There are many reasons why you may be looking to accumulate a sum of money by investing. Perhaps you are hoping to fund your child’s university fees or plan for the trip of a lifetime.
Whatever the reason, if you’re looking to save over a period of five years or more, you might want to consider a Stocks and Shares ISA to help you realise your long-term financial goals.
What is a Stocks and Shares ISA?
An ISA, or Individual Savings Account, is a tax-efficient way to save and invest your money.
In each tax year, everyone over the age of 18 can pay into any type of ISA up to the annual allowance, which is currently £20,000 for the 2019/20 tax year ending on 5 April 2020.
You don’t pay Income Tax or Capital Gains Tax on the interest or returns your money makes.
There are different kinds of Individual Savings Accounts. A Stocks and Shares ISA is very different to a Cash ISA, which is simply a savings account you never pay tax on.
With a Stocks and Shares ISA you are investing. If this is something which you are not familiar with, you would benefit from taking independent professional financial advice to gain a better understanding of what is involved, including the risks, as investments can go down as well as up.
Before getting a Stocks and Shares ISA
There are some things you should consider before you begin saving towards your goal. You should:
- Pay off any existing debts outside of a mortgage. The interest rate on credit and store cards may exceed any returns you achieve by saving, certainly in the short term.
- Have an emergency fund. Life tends to throw unexpected curve balls. Savings you can access quickly will help cover any unforeseeable expenses that may occur.
Cash vs a Stocks and Shares ISA
One of the appeals of cash savings is that you can access them when you want. Your interest is also generally fixed, so the value won’t go up and down like share prices can.
Although it’s sensible to keep enough cash to cover any short-term needs, having too much of your savings in cash can carry a cost.
For example, when the price of goods and services, or inflation, is rising faster than the rate of interest you receive on your cash savings in a UK bank or building society, the ‘real’ value of the amount is eroded, which could leave you worse off.
By accepting some level of calculated risk and investing your money in assets such as company shares, bonds and property, you could potentially achieve higher returns than cash alone can offer.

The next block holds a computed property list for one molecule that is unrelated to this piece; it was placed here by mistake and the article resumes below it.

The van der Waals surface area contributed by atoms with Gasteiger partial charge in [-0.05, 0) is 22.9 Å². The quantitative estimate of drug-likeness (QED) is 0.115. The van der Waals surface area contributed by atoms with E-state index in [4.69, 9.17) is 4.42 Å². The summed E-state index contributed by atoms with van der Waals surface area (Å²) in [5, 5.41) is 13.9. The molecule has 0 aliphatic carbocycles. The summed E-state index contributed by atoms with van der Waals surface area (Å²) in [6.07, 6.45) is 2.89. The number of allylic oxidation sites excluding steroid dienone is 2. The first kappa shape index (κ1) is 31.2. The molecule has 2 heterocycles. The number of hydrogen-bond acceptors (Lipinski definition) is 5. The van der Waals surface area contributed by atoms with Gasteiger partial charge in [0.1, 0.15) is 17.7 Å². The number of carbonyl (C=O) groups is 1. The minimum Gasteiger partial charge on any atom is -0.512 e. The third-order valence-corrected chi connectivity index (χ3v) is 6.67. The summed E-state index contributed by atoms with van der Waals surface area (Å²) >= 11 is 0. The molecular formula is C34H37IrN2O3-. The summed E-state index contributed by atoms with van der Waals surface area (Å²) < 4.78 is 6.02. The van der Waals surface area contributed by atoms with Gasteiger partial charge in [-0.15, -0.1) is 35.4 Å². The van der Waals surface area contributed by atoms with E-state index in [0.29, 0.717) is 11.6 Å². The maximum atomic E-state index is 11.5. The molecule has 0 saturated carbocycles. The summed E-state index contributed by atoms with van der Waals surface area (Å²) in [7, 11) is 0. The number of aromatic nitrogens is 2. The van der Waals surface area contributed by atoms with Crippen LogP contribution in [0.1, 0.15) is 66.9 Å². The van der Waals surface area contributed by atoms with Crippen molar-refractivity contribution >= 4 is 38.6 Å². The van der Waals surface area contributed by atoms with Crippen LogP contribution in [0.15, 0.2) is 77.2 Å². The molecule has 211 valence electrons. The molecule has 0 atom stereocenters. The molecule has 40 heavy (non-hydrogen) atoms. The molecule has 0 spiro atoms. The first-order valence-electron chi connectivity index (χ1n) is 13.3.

Returns from investing can never be guaranteed, however, and you should remember that past record is no guide to future performance.
Investing in a Stocks and Shares ISA could save you a significant amount of tax. When you invest in this way, any income you receive, and any capital gains from a rise in value of your investments, will be free from personal taxation, irrespective of any other earnings you have.
It’s important to remember that ISA tax rules may change in the future. The tax advantages of investing through an ISA will also depend on your personal circumstances.
Relying on any one asset could expose you to an unnecessary risk of losing money.
The key to managing risk over the long term is holding the right blend of assets that can collectively perform in different circumstances.
There is the option to hold a wide range of investments in a Stocks and Shares ISA. As well as individual company shares and bonds – both government and corporate – you can also invest in funds that feature several assets.
Some funds focus on one type of asset, and sometimes even one region, while others hold a mix of assets from around the world. A broad and diversified portfolio will help spread the risk of individual assets failing to deliver returns or falling in value.
Your circumstances and attitude towards investment risks are likely to evolve, meaning different types of assets will become more, or less, appropriate over time.
If you are using ISAs as part of your retirement planning, when you approach the end of your working life you may want to reduce the level of risk in your portfolio or move towards income-generating assets.
Within an ISA, you can reallocate your portfolio according to your outlook and needs at any time without losing any of the tax benefits. You can also move money from your Cash ISA to your Stocks and Shares ISA, or vice versa, as your short-term cash needs change.
We’re here to help
It’s sensible to assess your investments regularly – even as a long-term investor.
Inflation can have a corrosive effect on the money that you’ve set aside for your future. Rather than rising in value, as you might hope, your savings could be slowly diminishing.
If you would like help reviewing your portfolio, please get in touch. We look forward to hearing from you.
THE VALUE OF YOUR INVESTMENTS CAN FALL AS WELL AS RISE. YOU MAY GET BACK LESS THAN YOU ORIGINALLY INVESTED.
Content correct at time of writing and is intended for general information only and should not be construed as advice.